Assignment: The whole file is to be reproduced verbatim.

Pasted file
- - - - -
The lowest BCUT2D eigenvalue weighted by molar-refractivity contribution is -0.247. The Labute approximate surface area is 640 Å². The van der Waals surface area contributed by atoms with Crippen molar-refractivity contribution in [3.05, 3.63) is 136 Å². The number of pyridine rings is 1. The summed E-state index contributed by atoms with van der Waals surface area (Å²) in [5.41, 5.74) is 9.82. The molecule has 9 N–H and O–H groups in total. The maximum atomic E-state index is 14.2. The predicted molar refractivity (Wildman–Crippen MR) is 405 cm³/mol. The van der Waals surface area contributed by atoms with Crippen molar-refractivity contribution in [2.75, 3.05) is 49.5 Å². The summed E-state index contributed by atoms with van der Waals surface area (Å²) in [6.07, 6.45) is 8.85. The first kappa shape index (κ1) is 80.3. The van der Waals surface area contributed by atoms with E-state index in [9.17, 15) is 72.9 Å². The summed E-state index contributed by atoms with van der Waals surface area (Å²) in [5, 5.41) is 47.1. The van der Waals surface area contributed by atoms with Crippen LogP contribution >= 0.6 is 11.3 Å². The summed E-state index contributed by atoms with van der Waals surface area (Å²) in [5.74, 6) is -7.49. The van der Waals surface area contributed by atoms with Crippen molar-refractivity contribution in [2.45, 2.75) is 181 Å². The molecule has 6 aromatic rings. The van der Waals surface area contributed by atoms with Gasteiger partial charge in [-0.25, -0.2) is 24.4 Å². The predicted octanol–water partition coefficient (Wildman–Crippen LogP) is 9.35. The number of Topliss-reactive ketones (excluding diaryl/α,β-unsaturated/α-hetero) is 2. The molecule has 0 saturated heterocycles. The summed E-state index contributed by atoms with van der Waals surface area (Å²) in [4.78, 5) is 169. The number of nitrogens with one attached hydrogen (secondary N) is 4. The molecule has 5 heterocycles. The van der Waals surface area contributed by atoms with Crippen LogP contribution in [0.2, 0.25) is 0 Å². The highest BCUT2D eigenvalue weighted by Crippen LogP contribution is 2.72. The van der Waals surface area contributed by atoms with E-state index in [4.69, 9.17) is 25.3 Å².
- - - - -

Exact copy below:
The lowest BCUT2D eigenvalue weighted by molar-refractivity contribution is -0.247. The Labute approximate surface area is 640 Å². The van der Waals surface area contributed by atoms with Crippen molar-refractivity contribution in [3.05, 3.63) is 136 Å². The number of pyridine rings is 1. The summed E-state index contributed by atoms with van der Waals surface area (Å²) in [5.41, 5.74) is 9.82. The molecule has 9 N–H and O–H groups in total. The maximum atomic E-state index is 14.2. The predicted molar refractivity (Wildman–Crippen MR) is 405 cm³/mol. The van der Waals surface area contributed by atoms with Crippen molar-refractivity contribution in [2.75, 3.05) is 49.5 Å². The summed E-state index contributed by atoms with van der Waals surface area (Å²) in [6.07, 6.45) is 8.85. The first kappa shape index (κ1) is 80.3. The van der Waals surface area contributed by atoms with E-state index in [9.17, 15) is 72.9 Å². The summed E-state index contributed by atoms with van der Waals surface area (Å²) in [5, 5.41) is 47.1. The van der Waals surface area contributed by atoms with Crippen LogP contribution >= 0.6 is 11.3 Å². The summed E-state index contributed by atoms with van der Waals surface area (Å²) in [5.74, 6) is -7.49. The van der Waals surface area contributed by atoms with Crippen molar-refractivity contribution in [2.45, 2.75) is 181 Å². The molecule has 6 aromatic rings. The van der Waals surface area contributed by atoms with Gasteiger partial charge in [-0.25, -0.2) is 24.4 Å². The predicted octanol–water partition coefficient (Wildman–Crippen LogP) is 9.35. The number of Topliss-reactive ketones (excluding diaryl/α,β-unsaturated/α-hetero) is 2. The molecule has 0 saturated heterocycles. The summed E-state index contributed by atoms with van der Waals surface area (Å²) in [4.78, 5) is 169. The number of nitrogens with one attached hydrogen (secondary N) is 4. The molecule has 5 heterocycles. The van der Waals surface area contributed by atoms with Crippen LogP contribution in [0.2, 0.25) is 0 Å². The highest BCUT2D eigenvalue weighted by Crippen LogP contribution is 2.72. The van der Waals surface area contributed by atoms with E-state index in [4.69, 9.17) is 25.3 Å².